25. 25. NOTICE ON MATERIAL COMMUNICATED UNDER PART VA LICENCE FORM OF NOTICE FOR PARAGRAPH 135KA (a) OF THE COPYRIGHT ACT 1968 COMMONWEALTH OF AUSTRALIA Copyright Regulations 1969 WARNING This material has been copied and communicated to you by or on behalf of [insert name of institution] pursuant to Part VA of the Copyright Act 1968 ( the Act ). The material in this communication may be subject to copyright under the Act.Any further copying or communication of this material by you may be the subject of copyright protection under the Act. Do not remove this notice. 25
    26. 26. Cost Bur den of Statutor y Licences Schools are required by statute to paylicence fees for their use of other people’s copyright material (unless expressly free for educational use)In 2011, Australian schools paid $75 million for these statutory licences. 26
    27. 27. Freeexceptions 27
    28. 28. s 28 - perfor ming orcommunicating in class• Allows schools to perform and communicate material in class, or otherwise in the presence of audience.• A free exception – no fees are paid.• Does not permit copying – just performing/playing in class See “Performance and Communication of works and audio-visual material – What am I allowed to do?” : http://www.smartcopying.edu.au/scw/go/pid/535 28
    29. 29. s 200AB: Flexible Dealing• Teachers may copy videos (eg YouTube) and sound recordings (eg podcasts, music) under flexible dealing subject to certain requirements.• Flexible dealing will not apply where it is possible to purchase a similar teaching resource• Rely on flexible dealing when no statutory licence or free use exception applies to your use.• A free exception – no fees are paid. See information sheet: “The New Flexible Dealing Exception – What am I allowed to do?”: http://www.smartcopying.edu.au/scw/go/pid/533 29
    30. 30. s 200AB: Flexible Dealing1. Is my use covered by a statutory licence or exception?2. Am I using this for giving educational instruction?3. Am I only using what I need for educational instruction?4. Can I purchase the format I need?5. Is my use unreasonable?
    31. 31. S 200AB and Commercial DVDsCannot copy from commercial DVDs. • Commercial DVDs are protected by ATPMs - access control technological protection measures. • ATPMs – any technology that prevents a user from easily accessing and copying the content on a DVD. • It is illegal to circumvent an ATPM (eg CSS) • Making a digital copy of a commercial DVD is likely to involve circumventing the ATPM and therefore is illegal.See information sheet ‘Technological Protection Measures and the Copyright Amendment Act 2006’: http://www.smartcopying.edu.au/scw/go/pid/526
    32. 32. Snapshot Summar y Copied and Communicated Under Part VB Part VA s.200AB  Copying limits: 10%  No copying limits.  Limited format shifting or 1 chapter of book,  Can format shift. rights. 10% of words on a  Attach notice when  You cannot buy it. website or CDRom. communicate.  Only copy what you  Attach notice when need. communicate.Images or print worksOff air television and radiobroadcastsPodcasts of free-to-air broadcasts(available on the broadcaster’swebsite)YouTube videosDVDs and videosNote: Most commercial DVDs areprotected by aTPMs and cannot becopied because it illegal to circumvent anaTPM.Cassette tapes and CDs 32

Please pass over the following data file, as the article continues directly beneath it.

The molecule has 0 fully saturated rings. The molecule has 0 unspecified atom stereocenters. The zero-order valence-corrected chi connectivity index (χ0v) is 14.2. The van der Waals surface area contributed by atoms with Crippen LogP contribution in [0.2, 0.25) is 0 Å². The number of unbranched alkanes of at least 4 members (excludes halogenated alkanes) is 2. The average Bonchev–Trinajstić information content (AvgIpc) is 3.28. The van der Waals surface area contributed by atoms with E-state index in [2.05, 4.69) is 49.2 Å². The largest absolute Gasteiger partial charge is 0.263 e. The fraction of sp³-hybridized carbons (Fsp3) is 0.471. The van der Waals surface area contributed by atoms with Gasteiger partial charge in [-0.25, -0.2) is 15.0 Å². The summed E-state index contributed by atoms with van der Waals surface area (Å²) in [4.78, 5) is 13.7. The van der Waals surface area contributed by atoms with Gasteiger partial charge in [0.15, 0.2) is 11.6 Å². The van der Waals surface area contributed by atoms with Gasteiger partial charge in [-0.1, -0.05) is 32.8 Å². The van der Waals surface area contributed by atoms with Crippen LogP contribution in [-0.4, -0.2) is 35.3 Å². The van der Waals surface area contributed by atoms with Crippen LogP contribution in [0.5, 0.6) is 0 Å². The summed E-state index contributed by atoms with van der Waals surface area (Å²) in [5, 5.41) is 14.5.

33. 33. Smartcopying tips…Link – link or embed material whenever possible. Dont download or copy.Providing a link is not a copyright activity. You are not copying the content, just providing a reference to its location elsewhere. 33
    34. 34. Smartcopying tips…Label – always attribute the source.• All material created and used for educational purposes should be properly attributed.• Both photocopied and digital material• Attribution info needs to include details of the copyright owner and/or author, where the material was sourced from and when. See labelling information sheet at: http://www.smartcopying.edu.au/scw/go/pid/532 34
    35. 35. Smartcopying tips…Label – always attribute the source.• Attributing is important to ensure that we dont pay licence fees for material we already own or are allowed to use • eg teacher/school/student created content See labelling information sheet at: http://www.smartcopying.edu.au/scw/go/pid/532 35
    36. 36. Smartcopying tips…Limit – ensure access to material islimited to relevant students onlyOnce material is communicated to an entireinstitute/campus or jurisdiction, the risk of copyrightinfringement increases dramatically. 36
    37. 37. Smartcopying tips…Limit – ensure access to material islimited to relevant students onlyLimiting access is an important cost managementpractice.Collectingsocieties believe that the value of contentincreases with the number of people who can access it. 37
    38. 38. Smartcopying tips…Clear out unwanted content regularlyMaterial copied and communicated under theStatutory Licences is paid for again for every12 months it remains live.Flushing material that is no longer required isone practical way of managing the copyrightcosts. 38
    39. 39. Smartcopying tips…Use Open Education Resources• Material whose owner has given permission for the material to be used for educational purposes, for free• Depending on the licence, OER can also be modified and shared by teachers and students. 39
    40. 40. OpenEducationalResources